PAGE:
Total factor productivity (TFP) in Latin America has declined relative to the US since the mid-1970s. This paper applies a comparable methodology to firm-level data of ten Latin American countries to quantify the heterogeneity of firm productivity and the extent to which resource misallocation can explain lower aggregate TFP. In general, productivity heterogeneity and resource misallocation are found to be much larger than in the US. Achieving an efficient allocation of resources could boost manufacturing TFP between 41% and 122% depending on the countries and years considered. We also find that difficulty in access to capital and restrictive labor regulations explain distortions faced by firms.
|Sample 10 or more workers|
|El Salvador (2005)||–||0.74||–||0.64||n.a.||1.54||n.a.||1.38||n.a.||0.63||n.a.||0.60|
|Sample 30 or more workers|
|El Salvador (2004)||–||0.66||–||0.64||n.a.||1.18||–||1.23||–||0.60||–||0.59|
|Sample: All workers|
|El Salvador (2004)||–||0.69||–||0.58||–||2.22||–||1.65||1.40||1.24||1.06||1.02|
|Sample: WBES 2006|
Notes: For plant i in sector s,
|Measured as p90–p10|
|El Salvador (2005)||–||1.79||–||2.82|
|El Salvador (2005)||–||1.29||–||2.00|
|El Salvador (2005)||–||2.43||–||2.42|
|El Salvador (2005)||–||1.08||–||1.10|
|El Salvador (2005)||–||77.8||–||107.0|
Notes: All results are for a sample of firms with 10+ employees except Brazil which sample is restricted to firms with 30 or more workers.
|Dispersion measures in WBES 2006|
|90th–10th percentile||75th–25th percentile||SD||90th–10th percentile||75th–25th percentile||SD||90th–10th percentile||75th–25th percentile||SD||90th–10th percentile||75th–25th percentile||SD|
Notes: Data comes from the World Bank Enterprise Surveys 2006. See Sections 2 and notes to Tables 1–3 for details.
See Blyde and Fernandez-Arias (2004); Cole et al. (2005); Restuccia (2008); Daude and Fernández-Arias (2010); Ferreira, Pessôa, and Veloso (2013).
See Parente and Prescott (1994, 1999, 2002); Howitt (2000); Klenow and Rodriguez-Clare (2005).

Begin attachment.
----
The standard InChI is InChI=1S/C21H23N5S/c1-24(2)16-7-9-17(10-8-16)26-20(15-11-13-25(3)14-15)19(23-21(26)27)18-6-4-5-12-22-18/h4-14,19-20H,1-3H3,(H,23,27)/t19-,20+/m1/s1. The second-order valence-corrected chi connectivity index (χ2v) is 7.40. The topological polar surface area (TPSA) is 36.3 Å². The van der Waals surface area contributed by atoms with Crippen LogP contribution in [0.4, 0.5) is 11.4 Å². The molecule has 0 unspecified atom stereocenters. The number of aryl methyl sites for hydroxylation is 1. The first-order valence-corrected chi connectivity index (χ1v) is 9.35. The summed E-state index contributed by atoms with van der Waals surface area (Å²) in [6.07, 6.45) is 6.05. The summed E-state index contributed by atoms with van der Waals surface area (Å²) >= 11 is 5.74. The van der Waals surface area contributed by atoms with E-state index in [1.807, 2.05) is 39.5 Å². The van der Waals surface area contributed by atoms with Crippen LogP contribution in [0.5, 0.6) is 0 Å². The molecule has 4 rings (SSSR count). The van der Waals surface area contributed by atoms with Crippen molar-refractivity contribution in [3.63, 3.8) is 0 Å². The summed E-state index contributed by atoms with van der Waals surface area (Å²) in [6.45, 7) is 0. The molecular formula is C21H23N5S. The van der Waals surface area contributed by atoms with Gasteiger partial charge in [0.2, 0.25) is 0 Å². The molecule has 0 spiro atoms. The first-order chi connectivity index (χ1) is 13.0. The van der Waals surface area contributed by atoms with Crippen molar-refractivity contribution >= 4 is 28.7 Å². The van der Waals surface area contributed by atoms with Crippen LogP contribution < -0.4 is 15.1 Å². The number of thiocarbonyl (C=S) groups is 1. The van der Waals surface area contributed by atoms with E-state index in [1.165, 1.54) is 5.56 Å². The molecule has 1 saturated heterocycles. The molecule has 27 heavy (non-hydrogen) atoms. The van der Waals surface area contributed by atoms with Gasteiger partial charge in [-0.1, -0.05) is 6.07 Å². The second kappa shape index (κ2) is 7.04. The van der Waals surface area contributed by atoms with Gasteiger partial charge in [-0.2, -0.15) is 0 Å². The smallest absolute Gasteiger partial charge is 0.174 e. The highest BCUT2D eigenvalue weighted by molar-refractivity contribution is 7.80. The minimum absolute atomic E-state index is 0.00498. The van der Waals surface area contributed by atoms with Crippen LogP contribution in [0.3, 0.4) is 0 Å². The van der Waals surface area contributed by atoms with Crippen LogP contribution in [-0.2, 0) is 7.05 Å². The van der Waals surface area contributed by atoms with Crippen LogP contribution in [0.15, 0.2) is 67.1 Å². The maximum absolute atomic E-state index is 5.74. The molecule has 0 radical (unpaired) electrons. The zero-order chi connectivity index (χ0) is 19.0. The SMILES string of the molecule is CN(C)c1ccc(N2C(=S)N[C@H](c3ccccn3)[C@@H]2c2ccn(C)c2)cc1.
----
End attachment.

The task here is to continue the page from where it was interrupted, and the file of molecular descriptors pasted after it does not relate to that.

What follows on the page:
See Bergoeing et al. (2005), Cole et al. (2005), Banerjee and Duflo (2005), Restuccia and Rogerson (2008) and Hsieh and Klenow (2009) propose an alternative explanation.
As the elasticity of substitution between plant value-added s increases, intermediate inputs become closer to perfect substitutes. At the limit, only the highest-productivity good is produced.
As reported by the Manufacturing Industry Database hosted by the NBER.
In the Section 4, we assess the robustness of the main results to alternative hypothesis about these two parameters.
The average TFPQ is taken via a geometric average:
The average TFPR is:
We also used information from the WBES for Argentina, Chile, Bolivia, Ecuador, Mexico, Peru and Uruguay. See Table A3.
Most of the official data reside in the national institutes of statistics. Therefore we relied on a network of research teams that helped us running the codes. The computations in each country were made by the following reseachers: Argentina programs were run by A. Neumeyer and G. Sandleris; in Bolivia by C.G. Machicado and J.C. Birbuet; in Brazil, by C. Ferraz; in Chile and with the WBES, by M. Busso, L. Madrigal, and C. Pagés; in Colombia, by A. Camacho and E. Conover; Ecuador, by C. Arellano; El Salvador, by J.P. Atal, M. Busso and C. Cisneros; Mexico, by P. Martínez; Uruguay, by C. Casacuberta and N. Gandelman; and in Venezuela, by L. Kolovitch. In all cases the computations were done using a common program and, as much as possible, the same variable and sample definitions was used, too. All codes are available from the authors upon request.
Interestingly, there is more productive heterogeneity in these two economies than in China as reported in Hsieh and Klenow (2009), regardless of the measure of dispersion employed. This may be, at least partly driven by the fact that Chinese data covers plants with revenues above US$600,000 and therefore excludes the smallest, possibly least productive firms.